Why We Make Bad Decisions?


You hear people tell you and, a lot of times, you tell yourself when you realise you have made a horrible decision. But as the famous quote says, “Hindsight is always 20/20.”
If Dick Rowe only knew. He could have been the fifth Beatle instead of Sir George Martin, the producer who signed up The Beatles three months after Dick Rowe rejected them in February 1962.

And Thomas Cadell, the publisher who will forever be known to be the man who committed the greatest literary folly of rejecting Jane Austen’s Pride & Prejudice manuscript.
What about this, at least two decades ago, Google offered to sell the company to Yahoo for US$1 million, but Yahoo refused. In 2002, Yahoo had a change of heart, so they offered to buy Google for US$ 3 billion. Google countered at US$ 5 billion, but Yahoo refused. Again. What’s Google’s worth now? US$1440 billion as of May 2022.

So what were these people thinking? But hey, let’s not be quick to judge. Whoever is without sin, cast the first stone.
We all have made bad decisions – from choosing to wear trousers with your suit for your important zoom meeting with a client, not knowing you will accidentally stand up during the meeting, to grabbing a job offer when you will be promoted at your current job two days after.
One of the top 50 living influential psychologists today, Harvard psychologist Dan Gilbert, explained why we make bad decisions every now and then. He stated two errors we commit in gauging situations. Knowing these two errors will allow us to judiciously arrive at a better choice for a given situation.

What are the Two Errors We Commit in Decision–making?
In Dan Gilbert’s words, “there are two kinds of errors people make in trying to decide what the right thing is to do. One is estimating the odds that they are going to succeed and estimating the value of their own success.”

Odds of the gain x Value of the gain = Expected value


This point starts with how people figure the odds of a potential gain. What are the odds that your decision will give you what you want?
People estimate probability by thinking about what is familiar to them or what they know. 
In a survey where Americans were asked what are the odds that they will die in a variety of ways, the answers were tornadoes, fireworks, asthma and drowning.

You see from the estimates versus the actual numbers that the top two scenarios were highly overestimated, while the next two scenarios were significantly underestimated.
The reason for this is that asthma and drowning do not get front-page coverage. These causes do not come to people’s minds as easily as tornadoes.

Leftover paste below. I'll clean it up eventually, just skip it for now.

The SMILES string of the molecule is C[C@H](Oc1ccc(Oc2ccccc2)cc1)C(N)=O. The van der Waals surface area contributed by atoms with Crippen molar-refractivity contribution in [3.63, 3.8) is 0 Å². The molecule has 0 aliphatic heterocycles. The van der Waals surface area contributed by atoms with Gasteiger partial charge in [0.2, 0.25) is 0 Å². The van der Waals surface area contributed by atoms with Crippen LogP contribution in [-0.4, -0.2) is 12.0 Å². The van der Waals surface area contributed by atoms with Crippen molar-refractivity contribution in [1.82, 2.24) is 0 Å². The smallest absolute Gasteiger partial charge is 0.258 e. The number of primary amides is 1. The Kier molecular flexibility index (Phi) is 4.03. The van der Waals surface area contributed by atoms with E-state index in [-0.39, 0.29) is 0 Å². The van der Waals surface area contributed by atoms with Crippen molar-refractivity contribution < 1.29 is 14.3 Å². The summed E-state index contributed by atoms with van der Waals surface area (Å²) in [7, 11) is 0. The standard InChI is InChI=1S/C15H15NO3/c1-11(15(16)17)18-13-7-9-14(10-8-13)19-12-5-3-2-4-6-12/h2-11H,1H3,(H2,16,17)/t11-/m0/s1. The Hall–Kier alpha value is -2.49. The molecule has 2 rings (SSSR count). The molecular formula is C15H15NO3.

When you ask Americans today about their guesstimate of the top cause of death in 2020, it will be very easy for people to say Covid-19. But according to the CDC (Centers for Disease Control and Prevention), the leading cause of deaths in the U.S. in 2020 are heart disease, next is cancer and Covid at third.

Simple #decision-making. You want to get a new iPhone. Nine out of 14 years, Apple has released a new phone model in September. What is the probability that you will have the latest iPhone this September?
Another practical application. Based on records, you closed a new account for every five client calls you made. What are the odds you will get ten new accounts if you decide to book 50 client calls for the month?
The last scenario given by Gilbert is the lottery. These are the scenarios,
There are 10 tickets at US$ 1 each ticket. All nine tickets were sold. The winner will get US$ 20. Based on the formula, it is a good play. The expected value of the lottery is US$ 2. Will you play? People said they will play.

Second scenario has a little twist. The same values except the nine tickets were bought by one person. Will you play? Many surveyed people said they will not play. How come? The expected value of the lottery is still US$ 2, and you still have the same number of chances to win.
How do you estimate the odds that a decision or an action will make you succeed or allow you to gain something?


Decision-makers should not only focus on probability, but also the expected value of the result of the decision. Although, estimating the odds is easier than estimating the value of something. How much happiness or satisfaction will something give us?
If you have numbers to calculate the odds, how do you calculate for value? Because people tend to compare the past with the present to estimate the value of something, Gilbert suggests two questions we ask ourselves to calculate the value of something:

Does yesterday really matter today?
Will today really matter tomorrow?

To illustrate, Gilbert used a McDonald’s burger which costs $25 in an airport. You have US$25, but you didn’t buy it because you found the price excessive. But in your flight, some passenger opened up his pack of McDonald’s burger meal, and the amazing aroma of fries and burger drifted to your seat in a not-so-swift and faint way. The 6-hour flight you had to endure with your stomach contracting with hunger, the US$25 didn’t seem excessive anymore. And you say, “What was I thinking?”
And what will make things worse? When you realise you need to take your medicine with a full stomach.


Dan Gilbert was asked, “How can you do the right thing all the time?” He said, “You probably can’t. The best thing you can do is to catch yourself making these errors and know to watch out for them.”
And may I add, deciding is different from doing. There is this story of five people in a room. It was time for lunch. Three people decide to have lunch at the nearby cafe. How many are left in the room? You say, two? Correct answer is five. Deciding is not acting on your decision. Actually doing it, is.
It is just the same as pledging and donating. The two words are not the same, no matter how you twist them. Pledging is pure talk, donating is the action word. And what a bad decision not to act on your word.